Cancer of the rectum is a type of cancer that starts in the cells of the rectum, which is the last part of the large intestine that connects to the anus. The rectum plays an important role in the digestive system by storing feces until they are ready to be expelled from the body.
The most common type of cancer that occurs in the rectum is adenocarcinoma, which develops from the glandular cells that line the inside of the rectum. Other types of rectal cancer include squamous cell carcinoma, neuroendocrine tumors, and sarcomas.
The exact cause of rectal cancer is not fully understood, but certain risk factors have been identified, such as a family history of colorectal cancer, a history of polyps in the colon or rectum, a diet high in red meat and processed foods, smoking, and a sedentary lifestyle.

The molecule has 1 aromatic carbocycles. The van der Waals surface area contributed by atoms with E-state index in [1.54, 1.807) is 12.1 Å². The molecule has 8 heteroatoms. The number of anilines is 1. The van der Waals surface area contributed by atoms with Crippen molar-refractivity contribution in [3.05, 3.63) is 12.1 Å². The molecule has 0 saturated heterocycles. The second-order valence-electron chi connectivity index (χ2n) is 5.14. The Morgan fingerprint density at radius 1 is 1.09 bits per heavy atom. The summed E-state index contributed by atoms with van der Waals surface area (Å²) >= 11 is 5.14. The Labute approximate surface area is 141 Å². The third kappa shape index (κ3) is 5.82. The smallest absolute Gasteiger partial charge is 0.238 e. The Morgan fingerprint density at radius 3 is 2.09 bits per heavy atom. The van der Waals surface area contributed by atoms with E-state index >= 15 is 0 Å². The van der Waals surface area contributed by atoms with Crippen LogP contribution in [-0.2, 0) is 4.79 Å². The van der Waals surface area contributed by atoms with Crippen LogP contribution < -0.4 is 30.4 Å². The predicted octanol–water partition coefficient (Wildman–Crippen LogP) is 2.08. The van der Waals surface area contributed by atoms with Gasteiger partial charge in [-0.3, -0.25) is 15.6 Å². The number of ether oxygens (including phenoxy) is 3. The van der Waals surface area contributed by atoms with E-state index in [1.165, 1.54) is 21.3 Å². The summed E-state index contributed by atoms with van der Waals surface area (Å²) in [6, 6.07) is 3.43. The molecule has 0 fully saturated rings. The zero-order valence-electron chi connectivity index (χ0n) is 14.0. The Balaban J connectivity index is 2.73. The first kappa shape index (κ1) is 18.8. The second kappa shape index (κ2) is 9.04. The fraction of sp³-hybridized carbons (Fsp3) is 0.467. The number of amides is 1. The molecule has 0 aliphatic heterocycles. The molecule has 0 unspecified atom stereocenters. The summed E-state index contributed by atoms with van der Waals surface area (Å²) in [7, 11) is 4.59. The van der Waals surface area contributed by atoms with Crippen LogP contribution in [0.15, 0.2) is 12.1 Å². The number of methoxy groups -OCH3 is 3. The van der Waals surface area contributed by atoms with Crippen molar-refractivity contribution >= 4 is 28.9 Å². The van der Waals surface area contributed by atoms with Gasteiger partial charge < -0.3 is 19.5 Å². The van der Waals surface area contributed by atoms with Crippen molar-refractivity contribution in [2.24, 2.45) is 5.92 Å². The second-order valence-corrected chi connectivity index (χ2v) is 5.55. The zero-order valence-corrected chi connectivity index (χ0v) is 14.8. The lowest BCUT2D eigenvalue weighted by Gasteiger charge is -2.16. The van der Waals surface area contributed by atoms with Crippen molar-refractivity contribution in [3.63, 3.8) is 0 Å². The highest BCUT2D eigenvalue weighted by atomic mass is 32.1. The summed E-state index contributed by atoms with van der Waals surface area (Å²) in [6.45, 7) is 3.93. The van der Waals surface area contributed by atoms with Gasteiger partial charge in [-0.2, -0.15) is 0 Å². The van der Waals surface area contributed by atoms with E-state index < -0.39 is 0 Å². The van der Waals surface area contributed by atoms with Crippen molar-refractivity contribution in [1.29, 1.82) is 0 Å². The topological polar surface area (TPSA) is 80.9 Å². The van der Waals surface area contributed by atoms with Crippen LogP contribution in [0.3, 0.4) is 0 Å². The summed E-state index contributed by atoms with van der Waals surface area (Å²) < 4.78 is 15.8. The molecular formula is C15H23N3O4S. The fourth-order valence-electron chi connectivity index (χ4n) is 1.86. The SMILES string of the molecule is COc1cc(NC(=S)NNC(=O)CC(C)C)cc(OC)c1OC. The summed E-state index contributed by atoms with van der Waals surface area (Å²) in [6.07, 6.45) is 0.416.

Symptoms of rectal cancer may include changes in bowel habits, such as diarrhea or constipation, blood in the stool, abdominal pain or discomfort, weight loss, and fatigue. However, some people with rectal cancer may not experience any symptoms.
Treatment for rectal cancer depends on the stage of the cancer, which is determined by the size of the tumor, whether it has spread to nearby lymph nodes or other parts of the body, and other factors. Treatment may include surgery to remove the tumor, radiation therapy, chemotherapy, or a combination of these approaches.
Regular screening for colorectal cancer, including rectal cancer, is recommended for people who are at increased risk due to age or other factors. Screening tests may include a colonoscopy, fecal occult blood test, or stool DNA test. Early detection and treatment can improve the chances of successful treatment and recovery.